Career stretched over five decades
Koko Taylor, a sharecropper’s daughter whose regal bearing and powerful voice earned her the sobriquet “Queen of the Blues,” died June 3 in Chicago after complications from surgery. She was 80.
Taylor’s career stretched more than five decades. While she did not have widespread mainstream success, she was revered and beloved by blues aficionados and earned worldwide acclaim for her work, which including the bestselling song “Wang Dang Doodle” and tunes such as “What Kind of Man Is This” and “I Got What It Takes.”
Taylor appeared on national television numerous times, was the subject of a PBS documentary and had a small part in director David Lynch’s “Wild at Heart.”
Taylor was nominated seven times for Grammy Awards and won in 1984. Taylor last performed on May 7 in Memphis at the Blues Music Awards.
Born Cora Walton just outside Memphis, Taylor said her dream to become a blues singer was nurtured in the cotton fields outside her family’s sharecropper shack.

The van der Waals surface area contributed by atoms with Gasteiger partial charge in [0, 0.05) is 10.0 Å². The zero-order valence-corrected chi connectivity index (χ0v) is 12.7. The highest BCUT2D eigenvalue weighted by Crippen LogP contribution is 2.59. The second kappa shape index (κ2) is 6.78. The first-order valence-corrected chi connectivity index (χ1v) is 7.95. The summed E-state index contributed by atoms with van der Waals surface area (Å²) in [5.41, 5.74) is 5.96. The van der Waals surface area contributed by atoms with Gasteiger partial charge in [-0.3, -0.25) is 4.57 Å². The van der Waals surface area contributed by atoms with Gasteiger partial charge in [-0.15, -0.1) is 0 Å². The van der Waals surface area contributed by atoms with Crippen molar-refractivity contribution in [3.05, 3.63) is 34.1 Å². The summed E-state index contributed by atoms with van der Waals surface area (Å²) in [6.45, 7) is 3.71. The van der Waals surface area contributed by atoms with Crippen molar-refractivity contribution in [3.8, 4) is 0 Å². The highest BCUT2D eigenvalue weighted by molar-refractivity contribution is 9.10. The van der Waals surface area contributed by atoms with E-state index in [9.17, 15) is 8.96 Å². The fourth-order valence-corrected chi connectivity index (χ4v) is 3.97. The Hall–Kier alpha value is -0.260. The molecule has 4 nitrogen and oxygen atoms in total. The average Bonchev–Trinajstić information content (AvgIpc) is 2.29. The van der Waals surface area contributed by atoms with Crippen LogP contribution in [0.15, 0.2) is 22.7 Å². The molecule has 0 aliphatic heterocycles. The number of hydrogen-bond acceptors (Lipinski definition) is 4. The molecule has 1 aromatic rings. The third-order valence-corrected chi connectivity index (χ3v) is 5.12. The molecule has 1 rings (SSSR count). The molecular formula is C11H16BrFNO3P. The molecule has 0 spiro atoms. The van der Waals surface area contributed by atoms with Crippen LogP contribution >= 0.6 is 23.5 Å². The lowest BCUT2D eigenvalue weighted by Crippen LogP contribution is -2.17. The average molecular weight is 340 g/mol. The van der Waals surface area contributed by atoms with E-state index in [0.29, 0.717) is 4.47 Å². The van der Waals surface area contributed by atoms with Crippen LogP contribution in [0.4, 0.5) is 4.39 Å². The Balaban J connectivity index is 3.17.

Orphaned at 11, Koko — a nickname she earned because of an early love of chocolate — moved to Chicago at age 18 with her soon-to-be-husband, the late Robert “Pops” Taylor, in search of work.
The break for Taylor came in 1962, when arranger-composer Willie Dixon, impressed by her voice, got her a Chess recording contract and produced several singles (and two albums) for her, including the million-selling 1965 hit, “Wang Dang Doodle,” which she called silly but which launched her recording career.
From Chicago blues clubs, Taylor took her raucous, gritty, good-time blues on the road to blues and jazz festivals around the nation, and into Europe. After the Chess label folded, she signed with Alligator Records.
In most years, she performed at least 100 concerts a year.
In addition to performing, she operated a Chicago nightclub, which closed in November 2001 because her daughter, club manager Joyce Threatt, developed severe asthma and could no longer manage a smoky nightclub.
Survivors include her daughter, husband Hays Harris, grandchildren and great-grandchildren.